“I’m not sick, you’re sick!”

This is what a family member barked at me, eyes glowing with contempt, when I confronted him about his behavior. After a psychotic episode in his twenties, he had been diagnosed Bipolar with Delusions of Grandeur, but rejected the diagnosis. His outward behavior ranged from catatonic to aggressive, and always anti-social. He was also a hypochondriac, until, conveniently, he saw a self-proclaimed exorcist who healed him of all his diseases. He then believed he was a prophet, and was performing his own exorcisms and faith healings on anyone willing to let him.

“He’s not sick, you’re sick!”

This is what another family member shouted at me, indignant that I would suggest X could use some psychological help, and maybe meds. She had a long history of enabling an abusive, alcoholic, narcissist, one of the many sick men she kept in her life to take care of.  A psychologist I was working with at the time thought she had Shared Psychotic Disorder, a rare condition where the secondary person is a codependent who believes the delusions of the primary person, usually a Schizophrenic. A psychologist I am working with now believes she has Borderline Personality Disorder. However, there is no way to make a formal diagnosis.

*Silence*

This is the non-response of another family member, the abusive, alcoholic, narcissist. After I stopped trying to keep up the one-way relationship, he never tried to contact me. Well, except that one time he attended a faith healing with X and then decided he should write me a letter letting me know I’m now obligated to forgive him. Because Jesus.

These are the people in my family.  They don’t like it when I use psychological terms to label their behavior. After all, I’m not a psychologist. I’m just the recipient of their abuse.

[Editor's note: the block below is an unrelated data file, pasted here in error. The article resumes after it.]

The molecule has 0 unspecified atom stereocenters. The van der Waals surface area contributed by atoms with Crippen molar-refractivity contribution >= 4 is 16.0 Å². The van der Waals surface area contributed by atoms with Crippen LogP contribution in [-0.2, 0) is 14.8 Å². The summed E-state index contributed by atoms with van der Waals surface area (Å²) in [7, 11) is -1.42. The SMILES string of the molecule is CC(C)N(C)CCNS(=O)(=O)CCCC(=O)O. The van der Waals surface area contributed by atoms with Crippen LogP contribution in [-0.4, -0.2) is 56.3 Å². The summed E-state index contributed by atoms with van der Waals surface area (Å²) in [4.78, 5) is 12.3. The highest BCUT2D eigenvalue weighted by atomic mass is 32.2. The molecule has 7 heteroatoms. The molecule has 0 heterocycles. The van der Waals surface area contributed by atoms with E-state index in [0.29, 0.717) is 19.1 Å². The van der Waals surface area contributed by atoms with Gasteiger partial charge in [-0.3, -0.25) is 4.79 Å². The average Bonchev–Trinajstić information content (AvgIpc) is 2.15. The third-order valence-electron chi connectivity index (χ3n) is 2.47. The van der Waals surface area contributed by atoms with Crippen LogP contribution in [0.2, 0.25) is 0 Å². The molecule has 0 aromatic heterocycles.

I used to be more interested in learning the names for the disorders. Having a name meant having vocabulary to explain my family’s bizarre and disturbing behaviors. It helped explain why and how they seem to be incapable of love and understanding. Not surprisingly, I’ve always been fascinated with psychology and the DSM. Understanding mental illnesses and how they work helps give language to complicated situations. It meant I wasn’t alone with these experiences. Enough people saw it to give it a name. It is common for those with Cluster B personality disorders to twist things around and make other people feel crazy, and trying to reason with my family is a one way ticket to crazytown. Even though I no longer need the label to know there is something wrong with the behavior.

That said, a diagnosis can only go so far. A diagnosis doesn’t solve the problem, it only names it. In the case of my family, it’s unlikely they will ever get a formal diagnosis, because from their point of view, there is no reason for them to see a psychiatrist. I once sat in counseling with one of them. As soon as the counselor started asking questions that poked holes in her line of thinking, she immediately became defensive and didn’t want to go back. The same counselor (and others) advised me to go no contact with her, which turned out to be invaluable advice.

I try to be careful when describing the behavior and say it “looks like” mental illness and/or a personality disorder rather than give a definitive. Personality disorders are not considered treatable, so it seems to me there is little to gain from a formal diagnosis other than understanding. As a survivor, it is more important for me to recognize the patterns of behavior and create good boundaries. I may not be sick in the same ways, but it is required for my own mental, emotional and physical health.

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